Anyhow, their destination was about to come and the duo stood up to deboard, and to my horror, the same aunty who had given me the look asked me to ‘shift’ to their place so that she could sit at mine. Is schizophrenia or AIDS or madness contagious? I’m an MBA, and all my knowledge says no. It isn’t cold, cough or flu that spreads through a sneeze. Just because I sat with them and talked, doesn’t make me vulnerable to the ‘buri aatma’ (evil soul) that lives in the girl’s body. This out of the world, crazy context, by the way, was provided by the same aunty who was keen to call up her friend and tell her everything in eeriest detail.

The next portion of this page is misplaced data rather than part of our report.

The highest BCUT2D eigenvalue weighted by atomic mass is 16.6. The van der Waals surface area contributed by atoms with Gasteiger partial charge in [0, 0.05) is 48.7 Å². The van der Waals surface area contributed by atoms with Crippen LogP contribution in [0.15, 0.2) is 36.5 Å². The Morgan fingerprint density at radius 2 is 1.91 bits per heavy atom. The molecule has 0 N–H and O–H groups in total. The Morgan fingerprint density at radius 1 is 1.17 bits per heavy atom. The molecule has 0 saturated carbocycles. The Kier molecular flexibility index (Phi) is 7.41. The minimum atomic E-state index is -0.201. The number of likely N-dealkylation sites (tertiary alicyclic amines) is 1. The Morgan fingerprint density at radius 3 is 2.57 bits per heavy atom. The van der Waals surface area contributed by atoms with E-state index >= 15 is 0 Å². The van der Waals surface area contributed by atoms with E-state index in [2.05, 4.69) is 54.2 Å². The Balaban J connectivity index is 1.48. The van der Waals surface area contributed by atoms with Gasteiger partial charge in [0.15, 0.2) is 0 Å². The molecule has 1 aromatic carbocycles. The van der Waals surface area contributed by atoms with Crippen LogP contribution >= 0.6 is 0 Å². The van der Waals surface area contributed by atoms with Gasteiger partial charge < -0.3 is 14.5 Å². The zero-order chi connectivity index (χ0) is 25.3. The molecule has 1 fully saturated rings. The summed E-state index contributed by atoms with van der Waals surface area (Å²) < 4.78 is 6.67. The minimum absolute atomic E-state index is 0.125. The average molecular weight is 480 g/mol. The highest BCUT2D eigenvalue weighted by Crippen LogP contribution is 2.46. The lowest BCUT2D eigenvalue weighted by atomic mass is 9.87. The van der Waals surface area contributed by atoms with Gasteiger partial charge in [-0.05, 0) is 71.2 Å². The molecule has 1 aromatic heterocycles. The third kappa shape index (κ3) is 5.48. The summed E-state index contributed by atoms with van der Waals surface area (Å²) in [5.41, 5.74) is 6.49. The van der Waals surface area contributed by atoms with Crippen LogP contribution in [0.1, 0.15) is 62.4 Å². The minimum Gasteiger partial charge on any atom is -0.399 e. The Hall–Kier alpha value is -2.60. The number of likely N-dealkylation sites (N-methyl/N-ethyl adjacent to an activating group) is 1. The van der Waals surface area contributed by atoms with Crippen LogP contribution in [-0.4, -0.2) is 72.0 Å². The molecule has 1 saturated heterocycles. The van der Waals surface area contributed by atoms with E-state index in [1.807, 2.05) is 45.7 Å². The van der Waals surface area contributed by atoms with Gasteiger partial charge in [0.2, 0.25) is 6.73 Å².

I mean seriously, we live in the 21st century, but have we really evolved to that bar per se? Somehow, with everything going on in our heads, we have definitely become heartless. I don’t know what it was about the girl – AIDS (which they didn’t know about until the girl’s father told me), rape (not her fault), schizophrenia (really, you’re the one who needs to be scared?) or the pandemonium of emotions that were eating her up inside – that prompted these ‘educated’ people to beat their feet standing. What I do know is that empathy and compassion, both are extinct. I still am clueless what my motive is behind writing this. What is it that I want to bring out? Just thought this story is one to be told, so, shared it. Needless to say, the entire metro ride after she got off at AIIMS, was a clash of thoughts in my head. My emotions were now in an affray, deciding whether I should love/hate/despise/shut up.